• Prove: Give reasons or examples to demonstrate how or why something is the truth.
    • Analyze: Look closely at the components of something to figure out what it might mean, or why it is important.[8]
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    Craft the thesis of your essay. Your thesis is the center of your essay. It is the main idea that everything in your essay will work to support. Think about what the prompt is asking. Then craft a clear, declarative statement that provides your basic answer. This thesis statement will broadly explain the central point of your essay, which the rest of your essay will prove.[9]
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    Draw a quick concept map. Write your thesis in a bubble at the center of a sheet of paper. Write down what you think may be the main ideas of your essay in smaller bubbles. If an idea is very important, make that bubble larger. This concept map will help you visualize which ideas will make good strong points, and which others may be combined or omitted. [10]
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    Write an Outline. Using your concept map as a guide, select three main points that support your thesis. Under each main point, list specific evidence that supports it. Organize your main points into a logical order. Make sure all of your main points work to support your thesis. This outline is just for you so format is not really important.

Part 3
Writing the Essay

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    Write an introduction. Begin with a sentence or two that introduces the topic and its significance. Next, state your thesis. If time allows, provide a sentence that previews your main ideas.[11]
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    Write body paragraphs. Start each paragraph with a strong topic sentence, connecting the last paragraph to this one by use of a transition. Then, support your thesis with specific evidence, such as key vocabulary or facts. Finally, conclude the paragraph with a sentence connecting it back to the thesis.[12]
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    Write a conclusion. Review your body paragraphs. Restate your thesis using different wording or phrasing. Conclude the paper with an explanation as to why your topic was important. Endeavor to do more than simply summarize your paper.[13]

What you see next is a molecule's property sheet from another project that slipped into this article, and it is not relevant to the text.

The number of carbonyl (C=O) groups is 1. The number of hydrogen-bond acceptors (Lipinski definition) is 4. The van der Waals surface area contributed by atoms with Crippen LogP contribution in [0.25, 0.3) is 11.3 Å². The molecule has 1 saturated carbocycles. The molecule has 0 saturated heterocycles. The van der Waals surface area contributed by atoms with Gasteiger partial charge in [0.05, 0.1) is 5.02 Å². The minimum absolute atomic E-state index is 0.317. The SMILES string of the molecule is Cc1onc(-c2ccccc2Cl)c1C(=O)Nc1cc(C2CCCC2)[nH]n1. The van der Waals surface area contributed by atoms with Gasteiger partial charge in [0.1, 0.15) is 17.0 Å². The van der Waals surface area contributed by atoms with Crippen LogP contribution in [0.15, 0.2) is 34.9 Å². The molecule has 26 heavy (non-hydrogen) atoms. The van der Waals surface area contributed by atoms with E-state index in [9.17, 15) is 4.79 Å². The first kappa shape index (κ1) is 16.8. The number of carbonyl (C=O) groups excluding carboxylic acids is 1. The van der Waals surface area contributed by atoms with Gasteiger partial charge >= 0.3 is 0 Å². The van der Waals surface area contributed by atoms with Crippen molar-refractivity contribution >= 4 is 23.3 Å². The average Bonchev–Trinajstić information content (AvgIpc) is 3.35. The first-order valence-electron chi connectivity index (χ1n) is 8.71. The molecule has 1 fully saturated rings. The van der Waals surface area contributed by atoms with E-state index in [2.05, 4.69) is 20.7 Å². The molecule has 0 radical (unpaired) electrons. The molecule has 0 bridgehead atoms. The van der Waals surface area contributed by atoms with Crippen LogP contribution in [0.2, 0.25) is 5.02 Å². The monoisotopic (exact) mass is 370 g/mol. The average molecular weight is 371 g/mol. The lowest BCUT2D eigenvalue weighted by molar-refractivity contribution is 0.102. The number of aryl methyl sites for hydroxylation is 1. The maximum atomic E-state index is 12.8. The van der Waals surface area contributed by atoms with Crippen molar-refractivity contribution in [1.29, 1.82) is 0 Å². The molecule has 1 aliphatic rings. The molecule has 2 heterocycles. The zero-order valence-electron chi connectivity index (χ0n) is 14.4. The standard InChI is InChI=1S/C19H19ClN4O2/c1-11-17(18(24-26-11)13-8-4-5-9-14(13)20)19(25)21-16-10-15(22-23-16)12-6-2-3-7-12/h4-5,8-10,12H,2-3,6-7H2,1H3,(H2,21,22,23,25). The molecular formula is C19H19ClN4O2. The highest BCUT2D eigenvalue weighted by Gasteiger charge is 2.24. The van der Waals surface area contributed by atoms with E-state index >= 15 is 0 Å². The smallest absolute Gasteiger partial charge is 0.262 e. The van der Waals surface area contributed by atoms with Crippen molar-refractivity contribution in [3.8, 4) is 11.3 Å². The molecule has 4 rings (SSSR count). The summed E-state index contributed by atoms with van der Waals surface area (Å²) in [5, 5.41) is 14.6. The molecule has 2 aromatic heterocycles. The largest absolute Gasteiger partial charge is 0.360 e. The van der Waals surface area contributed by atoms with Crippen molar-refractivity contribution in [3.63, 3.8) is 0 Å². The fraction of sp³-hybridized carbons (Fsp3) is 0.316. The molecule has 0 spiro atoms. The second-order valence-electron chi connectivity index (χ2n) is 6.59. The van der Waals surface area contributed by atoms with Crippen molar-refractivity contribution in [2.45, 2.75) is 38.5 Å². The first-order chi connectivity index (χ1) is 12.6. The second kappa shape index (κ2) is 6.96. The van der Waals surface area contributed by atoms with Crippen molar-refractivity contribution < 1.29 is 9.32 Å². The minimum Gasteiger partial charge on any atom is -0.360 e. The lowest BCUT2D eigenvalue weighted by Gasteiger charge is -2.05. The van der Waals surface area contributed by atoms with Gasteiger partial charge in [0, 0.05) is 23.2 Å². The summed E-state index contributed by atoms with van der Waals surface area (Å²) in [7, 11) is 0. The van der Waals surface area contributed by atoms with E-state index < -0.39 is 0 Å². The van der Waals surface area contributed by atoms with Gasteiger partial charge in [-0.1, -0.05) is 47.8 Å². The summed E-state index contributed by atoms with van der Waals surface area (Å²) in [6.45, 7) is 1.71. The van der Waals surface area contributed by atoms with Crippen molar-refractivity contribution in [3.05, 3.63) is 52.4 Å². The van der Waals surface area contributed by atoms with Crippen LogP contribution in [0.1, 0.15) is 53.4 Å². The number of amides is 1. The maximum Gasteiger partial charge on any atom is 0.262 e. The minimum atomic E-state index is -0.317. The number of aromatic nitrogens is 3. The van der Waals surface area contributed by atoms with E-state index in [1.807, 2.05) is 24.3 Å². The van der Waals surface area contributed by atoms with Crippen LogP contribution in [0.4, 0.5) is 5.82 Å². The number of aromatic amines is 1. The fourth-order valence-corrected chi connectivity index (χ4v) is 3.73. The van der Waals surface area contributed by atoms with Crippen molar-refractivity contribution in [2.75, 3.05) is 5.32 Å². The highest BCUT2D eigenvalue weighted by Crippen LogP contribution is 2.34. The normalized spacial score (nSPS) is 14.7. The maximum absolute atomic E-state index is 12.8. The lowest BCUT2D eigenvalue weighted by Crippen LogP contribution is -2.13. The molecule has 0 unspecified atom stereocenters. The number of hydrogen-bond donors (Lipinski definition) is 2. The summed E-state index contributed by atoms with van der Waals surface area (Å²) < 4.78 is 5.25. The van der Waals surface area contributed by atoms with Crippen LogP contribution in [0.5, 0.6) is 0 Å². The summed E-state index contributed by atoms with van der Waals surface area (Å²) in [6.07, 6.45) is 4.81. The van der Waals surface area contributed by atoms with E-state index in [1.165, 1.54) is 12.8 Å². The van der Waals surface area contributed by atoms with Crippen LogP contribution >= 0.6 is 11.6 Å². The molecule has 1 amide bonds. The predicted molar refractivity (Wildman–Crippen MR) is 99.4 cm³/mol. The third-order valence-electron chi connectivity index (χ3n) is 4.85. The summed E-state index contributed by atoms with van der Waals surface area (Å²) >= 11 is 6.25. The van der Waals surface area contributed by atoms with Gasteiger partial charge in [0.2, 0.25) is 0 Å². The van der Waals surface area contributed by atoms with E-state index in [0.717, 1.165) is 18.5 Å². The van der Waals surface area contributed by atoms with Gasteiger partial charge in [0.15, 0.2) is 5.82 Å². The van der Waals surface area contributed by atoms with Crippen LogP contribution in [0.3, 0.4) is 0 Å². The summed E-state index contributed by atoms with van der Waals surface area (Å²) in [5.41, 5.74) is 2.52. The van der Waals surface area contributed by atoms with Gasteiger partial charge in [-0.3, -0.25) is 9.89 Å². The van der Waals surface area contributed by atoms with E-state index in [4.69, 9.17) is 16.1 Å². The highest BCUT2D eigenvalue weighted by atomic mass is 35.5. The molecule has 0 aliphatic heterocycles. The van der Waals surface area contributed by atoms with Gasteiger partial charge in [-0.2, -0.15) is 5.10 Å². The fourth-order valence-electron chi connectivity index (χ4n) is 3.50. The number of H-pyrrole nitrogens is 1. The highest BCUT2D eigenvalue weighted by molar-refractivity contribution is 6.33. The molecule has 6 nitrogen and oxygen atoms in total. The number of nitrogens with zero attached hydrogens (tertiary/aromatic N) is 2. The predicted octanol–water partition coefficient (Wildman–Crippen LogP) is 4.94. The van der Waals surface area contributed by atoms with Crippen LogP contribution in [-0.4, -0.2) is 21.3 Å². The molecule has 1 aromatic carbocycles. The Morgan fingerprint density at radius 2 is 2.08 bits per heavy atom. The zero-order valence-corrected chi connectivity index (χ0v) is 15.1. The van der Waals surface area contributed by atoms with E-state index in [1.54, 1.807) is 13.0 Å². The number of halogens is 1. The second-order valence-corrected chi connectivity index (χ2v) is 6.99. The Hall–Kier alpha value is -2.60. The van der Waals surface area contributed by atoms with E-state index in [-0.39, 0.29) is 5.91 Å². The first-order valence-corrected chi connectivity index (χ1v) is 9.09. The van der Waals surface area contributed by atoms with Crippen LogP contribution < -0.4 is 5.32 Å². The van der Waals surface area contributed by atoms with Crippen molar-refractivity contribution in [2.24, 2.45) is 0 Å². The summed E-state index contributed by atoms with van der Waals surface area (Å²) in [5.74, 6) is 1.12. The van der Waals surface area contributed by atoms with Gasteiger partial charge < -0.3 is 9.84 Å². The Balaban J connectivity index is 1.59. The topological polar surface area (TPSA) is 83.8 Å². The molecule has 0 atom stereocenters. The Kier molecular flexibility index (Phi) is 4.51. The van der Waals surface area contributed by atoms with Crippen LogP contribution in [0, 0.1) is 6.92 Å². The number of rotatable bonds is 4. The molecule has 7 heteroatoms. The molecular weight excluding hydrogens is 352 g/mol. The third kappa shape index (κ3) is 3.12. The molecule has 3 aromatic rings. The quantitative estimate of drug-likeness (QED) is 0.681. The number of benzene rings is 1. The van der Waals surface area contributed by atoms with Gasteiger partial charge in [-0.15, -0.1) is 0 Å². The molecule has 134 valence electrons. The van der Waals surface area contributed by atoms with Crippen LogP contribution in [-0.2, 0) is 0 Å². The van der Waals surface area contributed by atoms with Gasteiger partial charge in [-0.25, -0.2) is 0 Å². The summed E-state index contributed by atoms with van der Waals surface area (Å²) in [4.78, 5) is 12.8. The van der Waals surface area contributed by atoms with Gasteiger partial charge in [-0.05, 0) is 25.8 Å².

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    Proofread thoroughly. Proofreading your essay can make an immense difference in your grade. This step will enable you to clean up sloppy grammar, as well as to make sure that your essay reads clearly, and makes sense.[14]
    • Read your entire essay to check for clarity. Go back to the prompt and make sure that you have answered the question or questions.
    • Proofread for grammar and spelling. Be sure to check spelling of words you learned in class!
    • Check that every body paragraph has a topic sentence, specific evidence, and a connection to the thesis.
    • If time allows (and if the essay is handwritten), rewrite the essay to reflect any changes you made. Use your best penmanship.
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    Include your name! Double-check that your name appears on your essay. Often students are so preoccupied with the test itself that they forget this crucial element. You worked hard! Be sure to give yourself credit.


  • Look over previous essay tests from the same teacher in order to predict what kind of questions you will be asked.
  • Time spent on planning your writing can often be the most valuable. Jot brief notes (not complete sentences) to yourself about what you will address, and you will spend less time writing the paper.
  • Include any citations your teacher requires.
  • Keep it tidy! If you are composing this essay by hand, make sure you use legible handwriting.[15]
  • If you are writing the essay on a computer, be sure to regularly save your work!


  • Don't neglect any part of the prompt. Answer it wholly and completely, and refer back to it often during your writing. Watch out for two-part questions, and be certain to answer both parts.

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Categories: Tests and Exams | Writing